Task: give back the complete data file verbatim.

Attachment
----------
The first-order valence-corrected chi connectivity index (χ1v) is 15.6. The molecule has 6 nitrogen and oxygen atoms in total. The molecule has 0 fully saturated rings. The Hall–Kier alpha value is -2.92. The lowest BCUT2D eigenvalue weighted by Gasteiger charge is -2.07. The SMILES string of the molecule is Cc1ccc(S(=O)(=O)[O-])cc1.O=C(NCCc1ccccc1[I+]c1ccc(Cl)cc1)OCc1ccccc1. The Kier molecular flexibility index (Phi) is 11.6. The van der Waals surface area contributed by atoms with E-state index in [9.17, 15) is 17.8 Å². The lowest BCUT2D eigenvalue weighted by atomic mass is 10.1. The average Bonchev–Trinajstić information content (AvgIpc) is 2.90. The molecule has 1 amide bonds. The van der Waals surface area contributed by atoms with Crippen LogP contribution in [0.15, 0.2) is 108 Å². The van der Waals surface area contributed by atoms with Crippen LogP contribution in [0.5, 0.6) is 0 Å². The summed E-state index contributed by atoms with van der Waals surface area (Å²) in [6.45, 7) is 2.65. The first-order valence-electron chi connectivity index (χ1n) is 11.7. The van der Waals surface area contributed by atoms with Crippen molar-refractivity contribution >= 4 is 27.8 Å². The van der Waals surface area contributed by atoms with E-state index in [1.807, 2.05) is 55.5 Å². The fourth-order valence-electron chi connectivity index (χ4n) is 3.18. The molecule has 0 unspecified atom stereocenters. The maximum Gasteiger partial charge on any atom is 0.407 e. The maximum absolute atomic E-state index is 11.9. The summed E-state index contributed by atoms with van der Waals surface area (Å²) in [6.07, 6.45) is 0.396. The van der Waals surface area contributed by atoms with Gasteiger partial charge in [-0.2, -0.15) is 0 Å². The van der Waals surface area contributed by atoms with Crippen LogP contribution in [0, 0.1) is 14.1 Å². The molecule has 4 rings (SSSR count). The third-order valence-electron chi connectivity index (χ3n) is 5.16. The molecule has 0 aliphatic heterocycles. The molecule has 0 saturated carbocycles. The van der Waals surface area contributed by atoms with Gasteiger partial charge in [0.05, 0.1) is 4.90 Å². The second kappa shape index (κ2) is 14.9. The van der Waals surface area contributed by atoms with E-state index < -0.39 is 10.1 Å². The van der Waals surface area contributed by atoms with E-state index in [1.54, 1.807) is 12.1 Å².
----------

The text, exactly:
The first-order valence-corrected chi connectivity index (χ1v) is 15.6. The molecule has 6 nitrogen and oxygen atoms in total. The molecule has 0 fully saturated rings. The Hall–Kier alpha value is -2.92. The lowest BCUT2D eigenvalue weighted by Gasteiger charge is -2.07. The SMILES string of the molecule is Cc1ccc(S(=O)(=O)[O-])cc1.O=C(NCCc1ccccc1[I+]c1ccc(Cl)cc1)OCc1ccccc1. The Kier molecular flexibility index (Phi) is 11.6. The van der Waals surface area contributed by atoms with E-state index in [9.17, 15) is 17.8 Å². The lowest BCUT2D eigenvalue weighted by atomic mass is 10.1. The average Bonchev–Trinajstić information content (AvgIpc) is 2.90. The molecule has 1 amide bonds. The van der Waals surface area contributed by atoms with Crippen LogP contribution in [0.15, 0.2) is 108 Å². The van der Waals surface area contributed by atoms with Crippen LogP contribution in [0.5, 0.6) is 0 Å². The summed E-state index contributed by atoms with van der Waals surface area (Å²) in [6.45, 7) is 2.65. The first-order valence-electron chi connectivity index (χ1n) is 11.7. The van der Waals surface area contributed by atoms with Crippen molar-refractivity contribution >= 4 is 27.8 Å². The van der Waals surface area contributed by atoms with E-state index in [1.807, 2.05) is 55.5 Å². The fourth-order valence-electron chi connectivity index (χ4n) is 3.18. The molecule has 0 unspecified atom stereocenters. The maximum Gasteiger partial charge on any atom is 0.407 e. The maximum absolute atomic E-state index is 11.9. The summed E-state index contributed by atoms with van der Waals surface area (Å²) in [6.07, 6.45) is 0.396. The van der Waals surface area contributed by atoms with Gasteiger partial charge in [-0.2, -0.15) is 0 Å². The van der Waals surface area contributed by atoms with Crippen LogP contribution in [0, 0.1) is 14.1 Å². The molecule has 4 rings (SSSR count). The third-order valence-electron chi connectivity index (χ3n) is 5.16. The molecule has 0 aliphatic heterocycles. The molecule has 0 saturated carbocycles. The van der Waals surface area contributed by atoms with Gasteiger partial charge in [0.05, 0.1) is 4.90 Å². The second kappa shape index (κ2) is 14.9. The van der Waals surface area contributed by atoms with E-state index < -0.39 is 10.1 Å². The van der Waals surface area contributed by atoms with E-state index in [1.54, 1.807) is 12.1 Å².